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December 22, 2017 2:11 pm

How Israel Bolsters Trump’s National Security Strategy

avatar by Yoram Ettinger


President Donald Trump gestures at a cabinet meeting at the White House, Dec. 20, 2017. Photo: Reuters / Jonathan Ernst.

President Donald Trump’s national security strategy — as enunciated on December 18, 2017 — reflects a realistic assessment of clear and present threats to the US. The document rejects the politically-correct worldview of the foreign policy establishment, which has often crashed against the rocks of reality. It also provides a prescription for the enhancement of the flourishing, mutually-beneficial US-Israel relationship.

Contrary to Western media outlets, academic, and bureaucrats, Trump recognizes the complexity and inherently brutal reality of the Middle East. Trump is aware of the lethal threats posed by Shiite and Sunni terrorism, and the threats posed by the 2015 Iran nuclear deal.

Trump also does not embrace the myth of the Palestinian issue as a core cause of regional instability, a core interest of Arab policymakers, or the crux of the Arab-Israeli conflict.

According to Trump, apologies, appeasement and multilateralism will be replaced by America-first patriotism, the independence of unilateral US military action, the resurgence of the US posture of deterrence, an expanded defense budget and peace-through-strength.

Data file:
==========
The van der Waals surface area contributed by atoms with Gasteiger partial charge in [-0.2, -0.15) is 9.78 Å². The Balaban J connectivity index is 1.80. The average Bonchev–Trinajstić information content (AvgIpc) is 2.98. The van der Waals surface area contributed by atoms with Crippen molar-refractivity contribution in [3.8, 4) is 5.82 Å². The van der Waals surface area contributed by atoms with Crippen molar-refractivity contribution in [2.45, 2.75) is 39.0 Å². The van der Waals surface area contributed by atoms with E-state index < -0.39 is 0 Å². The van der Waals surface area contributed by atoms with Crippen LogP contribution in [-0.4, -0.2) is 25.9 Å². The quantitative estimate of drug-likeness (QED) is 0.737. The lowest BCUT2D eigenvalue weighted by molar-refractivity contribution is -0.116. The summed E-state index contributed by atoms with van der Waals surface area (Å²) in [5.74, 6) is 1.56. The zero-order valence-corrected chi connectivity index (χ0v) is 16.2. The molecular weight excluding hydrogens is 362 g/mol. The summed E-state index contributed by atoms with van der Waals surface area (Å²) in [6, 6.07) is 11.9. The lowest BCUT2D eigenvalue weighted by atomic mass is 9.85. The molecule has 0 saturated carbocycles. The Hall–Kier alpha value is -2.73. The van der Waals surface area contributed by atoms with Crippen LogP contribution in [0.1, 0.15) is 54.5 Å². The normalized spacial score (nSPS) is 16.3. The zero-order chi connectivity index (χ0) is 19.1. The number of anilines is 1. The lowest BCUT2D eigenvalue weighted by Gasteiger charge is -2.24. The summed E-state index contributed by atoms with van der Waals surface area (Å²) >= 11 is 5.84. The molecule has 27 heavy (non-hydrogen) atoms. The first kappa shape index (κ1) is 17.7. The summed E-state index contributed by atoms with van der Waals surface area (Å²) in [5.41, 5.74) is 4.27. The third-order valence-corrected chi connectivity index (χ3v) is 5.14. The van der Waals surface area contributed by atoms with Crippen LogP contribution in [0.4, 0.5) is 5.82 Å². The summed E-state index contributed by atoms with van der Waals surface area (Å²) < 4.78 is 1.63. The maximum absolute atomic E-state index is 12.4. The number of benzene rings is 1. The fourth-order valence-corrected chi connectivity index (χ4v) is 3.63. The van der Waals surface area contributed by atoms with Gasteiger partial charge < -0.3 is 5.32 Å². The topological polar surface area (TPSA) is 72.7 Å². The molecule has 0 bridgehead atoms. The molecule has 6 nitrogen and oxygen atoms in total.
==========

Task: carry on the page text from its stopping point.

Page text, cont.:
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Will Israel leverage these principles in its own battle against Islamic/Arab terrorism, and its public relations posture in the US?

In his document, Trump underlined US national goals, which can be further strengthened through the US-Israel alliance. Some examples include:

1. Improving ballistic missile defense and cyber technologies, with Israel as a top partner;

2. Operational and technological homeland security and counter-terrorism measures developed in Israel that can contribute to the US’ intelligence, training and operations systems; and

3. Building on Israel’s status as a platform of cutting-edge technologies for over 200 US hightech giants, as well as the leading battle-tested laboratory of the US defense industry. The two contains can also work together on research and development, global competitiveness, and strengthening both economies.

Moreover, Israel serves as a strategic deterrent in the Middle East, effectively making Israel “the largest US aircraft carrier” – as suggested by the late General Alexander Haig.

Trump also announced that allies of the US, which benefit from US protection, “should reimburse the United States for the cost of defending them.” However, unlike Germany (70,000 US troops), South Korea and Japan (40,000 troops each), etc., Israel does not require US military bases and/or personnel, on its soil, for its defense.

In fact, Israel constitutes a most effective, reliable, battle-tested and uniquely unconditional US beachhead, stretching the strategic arm of the US in a most critical region.

Now the question is: Will President Trump’s realistic national security talk be matched by effective walk?

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